A click of a button and anyone with access can see exactly [how, when and] where we have spent our direct payment – as you can imagine, this feels very intrusive

The new prepayment cards – which were criticised last year in a national study carried out by the Independent Living Strategy Group (ILSG) – have been another sore point, again because of their potential for restrictive monitoring.

One person tells us they were offered the choice between a cut in their personal budget and accepting one of the cards. But others also say Bristol has behaved far less aggressively than neighbouring councils in trying to switch people onto them.

“The concern of most of our activists who are on direct payments is the inroads into their privacy that prepaid cards bring,” says Welti. “A click of a button and anyone with access can see exactly [how, when and] where we have spent our direct payment – as you can imagine, this feels very intrusive.”

She adds that the cards could leave people who lack confidence using computers at a disadvantage – or even at risk of financial abuse if they ended up over-reliant on PAs to administer their finances.

Supported living and transport cuts

Two other specific cuts announced last year but only due to come into full force this April relate to the council’s Supporting People services and its Community Links day centres.

Supporting People was a pot of money for housing support brought in under the second Blair government and originally ringfenced. Once the ringfence was removed in 2009, services in many areas dwindled or disappeared – as has been the case with some ‘floating’ tenancy support services, for instance around substance abuse, in Bristol.

But Bristol council appears to have taken an unusually broad approach to the services funded by its Supporting People cash. As a result, some – which support older people, and people with learning disabilities, sensory impairments and mental health issues – have remained. These are overseen by adult social care (rather than housing) but delivered by third parties, who in some cases keep people away from needing statutory social work interventions.

Budgets for these services will now be cut by 15% as the main part of a £1.8 million saving over three years. A risk is that if their capacity to support also reduces, some people with higher needs will end up having to be assessed by social workers, meaning money taken by one hand could simply be paid out by another. Alternatively, they might end up needing costly NHS treatment.

“These people need support, whether it comes from Supporting People or the main adult social care budget,” says Linda Phelps, head of supported living at the Milestones Trust, a supported housing provider affected by the cuts. “Some are in 24-hour provision – you can’t really cut that and call it a saving.”

Meanwhile, changes to Community Links services, amounting to £1.3 million over three years, will see automatic entitlement to transport to and from three daytime ‘community hubs’ removed. They are primarily used by people with physical and learning disabilities, or with dementia.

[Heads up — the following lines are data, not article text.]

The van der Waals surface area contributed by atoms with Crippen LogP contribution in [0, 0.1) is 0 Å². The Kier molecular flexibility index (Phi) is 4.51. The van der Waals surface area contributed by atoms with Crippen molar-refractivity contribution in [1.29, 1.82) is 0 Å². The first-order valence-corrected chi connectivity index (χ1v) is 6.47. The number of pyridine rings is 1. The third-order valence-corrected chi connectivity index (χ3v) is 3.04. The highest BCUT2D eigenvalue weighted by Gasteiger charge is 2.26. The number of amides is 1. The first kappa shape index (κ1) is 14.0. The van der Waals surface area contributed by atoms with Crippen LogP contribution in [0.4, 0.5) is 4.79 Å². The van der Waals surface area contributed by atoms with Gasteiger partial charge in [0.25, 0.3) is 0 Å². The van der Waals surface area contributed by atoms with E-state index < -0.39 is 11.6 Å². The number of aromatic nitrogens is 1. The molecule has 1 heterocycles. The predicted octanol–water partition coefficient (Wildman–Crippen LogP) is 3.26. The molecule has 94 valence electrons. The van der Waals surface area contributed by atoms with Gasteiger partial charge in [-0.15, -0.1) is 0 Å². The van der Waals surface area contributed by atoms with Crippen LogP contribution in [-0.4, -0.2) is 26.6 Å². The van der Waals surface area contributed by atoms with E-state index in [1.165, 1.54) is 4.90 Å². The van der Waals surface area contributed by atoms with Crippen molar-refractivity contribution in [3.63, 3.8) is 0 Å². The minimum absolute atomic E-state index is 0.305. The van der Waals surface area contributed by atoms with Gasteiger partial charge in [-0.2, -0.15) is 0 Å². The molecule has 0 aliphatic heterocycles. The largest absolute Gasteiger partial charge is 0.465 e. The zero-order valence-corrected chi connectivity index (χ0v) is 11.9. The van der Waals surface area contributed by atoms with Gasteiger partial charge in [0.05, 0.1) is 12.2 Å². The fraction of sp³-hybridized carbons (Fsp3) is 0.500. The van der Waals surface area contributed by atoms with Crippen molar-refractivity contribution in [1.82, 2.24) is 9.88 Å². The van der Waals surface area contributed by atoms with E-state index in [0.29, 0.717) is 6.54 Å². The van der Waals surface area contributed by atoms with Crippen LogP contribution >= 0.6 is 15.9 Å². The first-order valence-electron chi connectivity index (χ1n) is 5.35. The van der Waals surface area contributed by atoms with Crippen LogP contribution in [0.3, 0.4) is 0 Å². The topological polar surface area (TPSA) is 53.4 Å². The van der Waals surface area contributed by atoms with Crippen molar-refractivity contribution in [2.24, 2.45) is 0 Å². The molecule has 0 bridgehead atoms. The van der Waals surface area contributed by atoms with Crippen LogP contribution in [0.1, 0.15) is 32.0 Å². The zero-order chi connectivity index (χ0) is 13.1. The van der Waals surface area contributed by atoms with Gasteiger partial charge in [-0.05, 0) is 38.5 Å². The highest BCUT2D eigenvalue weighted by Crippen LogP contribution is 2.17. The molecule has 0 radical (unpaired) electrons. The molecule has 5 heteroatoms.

“Many service users that access the Bristol Community Links service are vulnerable adults who may experience difficulty in adapting to any changes within the service,” the council’s assessment said. “Similarly, a small change to routine could adversely impact on carers or family members.”

BDEF’s Laura Welti adds that the plans pose a “real risk” of increasing people’s isolation.

‘Hard conversations’

Interviewed by the Cable last week, Bristol council’s cabinet member for adult social care, Helen Holland admits the consultations around the Supporting People and Community Links cuts had involved “hard conversations”.

But in each case, she argues, the alternative choices – of deeper and more selective cuts – were less popular and would have done more harm.

According to Holland, the bulk of savings this year and over the next few will be achieved by addressing Bristol’s “huge over-reliance” on residential and nursing care. The council plans to invest more than £9 million of its Better Care Fund money into the local home care sector – a cheaper option than residential – with a view to making it a more viable career choice for people.

It goes without saying that most people receiving social care support would prefer to remain in their own homes if possible. With this in mind, it’s potentially positive that the council also says it will be putting £3 million into assistive technology – which helps people stay in their homes and reduces their reliance on human carers. This area has come on in leaps and bounds in recent years thanks to internet-connected devices – though critics warn that great care must be taken not to simply phase support workers out of the equation as a means of councils saving money.

Holland, who says she wants to hear directly from anyone who feels they are getting a raw deal as the system changes, claims that “if we get things right and can change the balance of how we approach care, this can end up as a good news story”.

Time – and developments at a national as well as local level – will tell whether that proves to be an over-optimistic view.